Thia pretty much wraps it up nicely. Id just add using passive perception more often, and definitely instead of just asking everyone to roll perception all the time.
My personal go-to is to describe the scene, and ask my players what, specifically, they want to do.
If they all want to focus their attention and roll Arcana on the mysterious relic glowing in the center of the dark room, that's fine. But that's time *not* spent:
* Checking the room for traps/divination
* Making an actual light source
* Ensuring the room was vacant before they arrived
* Looking at/searching anything else
* Ensuring they weren't followed
And any one of those things can have consequences. Maybe one of them made their Arcana check and learned what the relic does... and so did the Big Bad who bugged the room and eavesdropped on the party's banter.
Another thing to keep in mind: when player A says they want to explore the room, before you ask for a check and before they roll ask every other player what they are doing while A searches. If several other players also want to search, you can depending on the circumstances either give Player A advantage, or let them all roll.
Generally for knowledge checks I'll let everyone roll (since there isn't really a way to help) but for investigation, perception, etc, one player takes the lead and gets advantage if one or more players help. I will let multiple players help cancel out other sources of disadvantage, so if the roll would normally be at disadvantage (e.g. perception in dim light), if one player helps that is a straight roll but if two help it is with advantage.
If everyone wants to take part, it becomes a group check - if the party rolls more successes than failures, they succeed. Which means sometimes it's better to leave the talking to the bard.
This is table dependant and check dependant. Party rolls don't make sense in some cases, such as history because you either know something, or you don't
There is no one way that works for every situation. I try to keep it grounded in "reality." Quote unquote.
Sometimes, it makes every kind of sense that you can just... all keep trying. I lost my keys. I look for them. I fail the roll. I look again. Someone else comes and helps me look. Eventually one of us is gonna roll high enough. With passive skills and taking 10, there are situations where if anyone in the party *can* do it, they eventually *will.* Time pressure can certainly change this into a situation where each check matters. But without time pressure, it's repugnant to me that *one* person would get *one* chance to find the keys, and if you miss, you can never look again.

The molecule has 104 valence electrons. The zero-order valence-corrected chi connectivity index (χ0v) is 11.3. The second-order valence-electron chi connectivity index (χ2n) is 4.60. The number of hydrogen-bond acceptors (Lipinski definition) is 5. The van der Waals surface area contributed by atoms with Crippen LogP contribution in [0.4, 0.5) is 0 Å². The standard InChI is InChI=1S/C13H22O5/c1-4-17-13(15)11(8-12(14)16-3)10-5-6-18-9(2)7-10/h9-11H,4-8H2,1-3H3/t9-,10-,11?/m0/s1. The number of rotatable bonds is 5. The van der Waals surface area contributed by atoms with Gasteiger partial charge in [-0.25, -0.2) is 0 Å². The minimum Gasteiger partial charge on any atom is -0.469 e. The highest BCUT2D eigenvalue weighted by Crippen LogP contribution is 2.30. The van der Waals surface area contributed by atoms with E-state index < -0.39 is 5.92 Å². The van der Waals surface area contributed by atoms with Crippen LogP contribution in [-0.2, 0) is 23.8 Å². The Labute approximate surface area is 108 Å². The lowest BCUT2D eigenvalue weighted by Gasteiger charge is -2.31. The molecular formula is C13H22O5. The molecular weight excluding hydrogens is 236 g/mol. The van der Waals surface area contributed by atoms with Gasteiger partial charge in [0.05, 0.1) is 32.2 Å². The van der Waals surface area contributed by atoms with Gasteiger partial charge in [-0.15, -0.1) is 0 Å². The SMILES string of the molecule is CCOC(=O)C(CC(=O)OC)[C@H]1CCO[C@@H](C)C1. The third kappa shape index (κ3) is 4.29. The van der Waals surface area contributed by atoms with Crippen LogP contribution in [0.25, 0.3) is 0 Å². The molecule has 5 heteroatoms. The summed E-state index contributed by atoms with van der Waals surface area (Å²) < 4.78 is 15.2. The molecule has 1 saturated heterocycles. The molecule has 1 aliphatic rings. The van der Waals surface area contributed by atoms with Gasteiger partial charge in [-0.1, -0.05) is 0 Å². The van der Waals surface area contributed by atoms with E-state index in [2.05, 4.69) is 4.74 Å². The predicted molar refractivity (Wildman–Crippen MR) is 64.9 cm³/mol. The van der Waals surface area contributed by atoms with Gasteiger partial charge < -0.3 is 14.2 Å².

There are also those situations where it only makes sense for certain characters to ever get a roll. I will restrict it to who is qualified. But I as DM don't necessarily control how many qualified characters are in the party. If glowing ancient runes appear on the wall and I have a party of 5 wizards, it makes zero sense to say, "OK Gerndulf, you can roll, and Morlen can Help, but then no one else gets to roll ever." Of course they can each try to read the runes! How would they not?!
OK, but *then* there are those times when it's sink or swim, no second chances. You just walked into the barbarian camp and you need to impress 200 stinking, mad-eyed warriors. Maybe you have 5 bards in the party, but if that first roll fails, you're not going to be taking turns; you're going to be running for your life!
So yeah, sometimes who can try, and how many times, is very limited. But I try to keep the limits based on the logic of the situation and not dumb browbeating like, "Oh, well after Keef the Thief searched the room, none of you others see any reason to check his work. You're all automatically so confident in this level-1 rogue you literally just met today that you're willing to all place your lives in his hands without further confirmation." No. None of that. There are often limits, but not *stupid* limits.